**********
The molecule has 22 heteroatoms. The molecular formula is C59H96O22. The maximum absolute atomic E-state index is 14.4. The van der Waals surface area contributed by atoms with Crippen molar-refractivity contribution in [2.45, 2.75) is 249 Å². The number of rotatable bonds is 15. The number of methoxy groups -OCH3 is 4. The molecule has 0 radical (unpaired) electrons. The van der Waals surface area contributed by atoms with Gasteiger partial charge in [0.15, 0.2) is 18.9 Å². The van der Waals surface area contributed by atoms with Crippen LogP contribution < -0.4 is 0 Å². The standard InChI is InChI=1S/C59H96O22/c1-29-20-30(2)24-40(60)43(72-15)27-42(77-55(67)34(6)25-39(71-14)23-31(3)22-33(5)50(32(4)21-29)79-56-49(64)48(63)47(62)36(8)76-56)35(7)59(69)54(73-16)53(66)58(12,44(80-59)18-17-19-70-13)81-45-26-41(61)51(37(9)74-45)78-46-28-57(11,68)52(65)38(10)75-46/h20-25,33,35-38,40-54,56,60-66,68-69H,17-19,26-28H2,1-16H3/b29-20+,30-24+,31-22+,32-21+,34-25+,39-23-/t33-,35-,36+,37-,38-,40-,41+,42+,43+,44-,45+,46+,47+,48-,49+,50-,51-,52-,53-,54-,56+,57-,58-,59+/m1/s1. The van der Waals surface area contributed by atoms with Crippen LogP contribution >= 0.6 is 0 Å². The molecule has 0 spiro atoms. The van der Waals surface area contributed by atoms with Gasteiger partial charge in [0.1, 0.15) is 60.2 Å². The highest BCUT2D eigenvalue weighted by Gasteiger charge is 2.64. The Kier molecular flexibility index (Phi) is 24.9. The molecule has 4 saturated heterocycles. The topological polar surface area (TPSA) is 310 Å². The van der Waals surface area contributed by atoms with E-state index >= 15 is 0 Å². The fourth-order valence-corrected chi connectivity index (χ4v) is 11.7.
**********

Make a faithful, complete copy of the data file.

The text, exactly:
The molecule has 22 heteroatoms. The molecular formula is C59H96O22. The maximum absolute atomic E-state index is 14.4. The van der Waals surface area contributed by atoms with Crippen molar-refractivity contribution in [2.45, 2.75) is 249 Å². The number of rotatable bonds is 15. The number of methoxy groups -OCH3 is 4. The molecule has 0 radical (unpaired) electrons. The van der Waals surface area contributed by atoms with Gasteiger partial charge in [0.15, 0.2) is 18.9 Å². The van der Waals surface area contributed by atoms with Crippen LogP contribution < -0.4 is 0 Å². The standard InChI is InChI=1S/C59H96O22/c1-29-20-30(2)24-40(60)43(72-15)27-42(77-55(67)34(6)25-39(71-14)23-31(3)22-33(5)50(32(4)21-29)79-56-49(64)48(63)47(62)36(8)76-56)35(7)59(69)54(73-16)53(66)58(12,44(80-59)18-17-19-70-13)81-45-26-41(61)51(37(9)74-45)78-46-28-57(11,68)52(65)38(10)75-46/h20-25,33,35-38,40-54,56,60-66,68-69H,17-19,26-28H2,1-16H3/b29-20+,30-24+,31-22+,32-21+,34-25+,39-23-/t33-,35-,36+,37-,38-,40-,41+,42+,43+,44-,45+,46+,47+,48-,49+,50-,51-,52-,53-,54-,56+,57-,58-,59+/m1/s1. The van der Waals surface area contributed by atoms with Crippen LogP contribution >= 0.6 is 0 Å². The molecule has 0 spiro atoms. The van der Waals surface area contributed by atoms with Gasteiger partial charge in [0.1, 0.15) is 60.2 Å². The highest BCUT2D eigenvalue weighted by Gasteiger charge is 2.64. The Kier molecular flexibility index (Phi) is 24.9. The molecule has 4 saturated heterocycles. The topological polar surface area (TPSA) is 310 Å². The van der Waals surface area contributed by atoms with E-state index >= 15 is 0 Å². The fourth-order valence-corrected chi connectivity index (χ4v) is 11.7.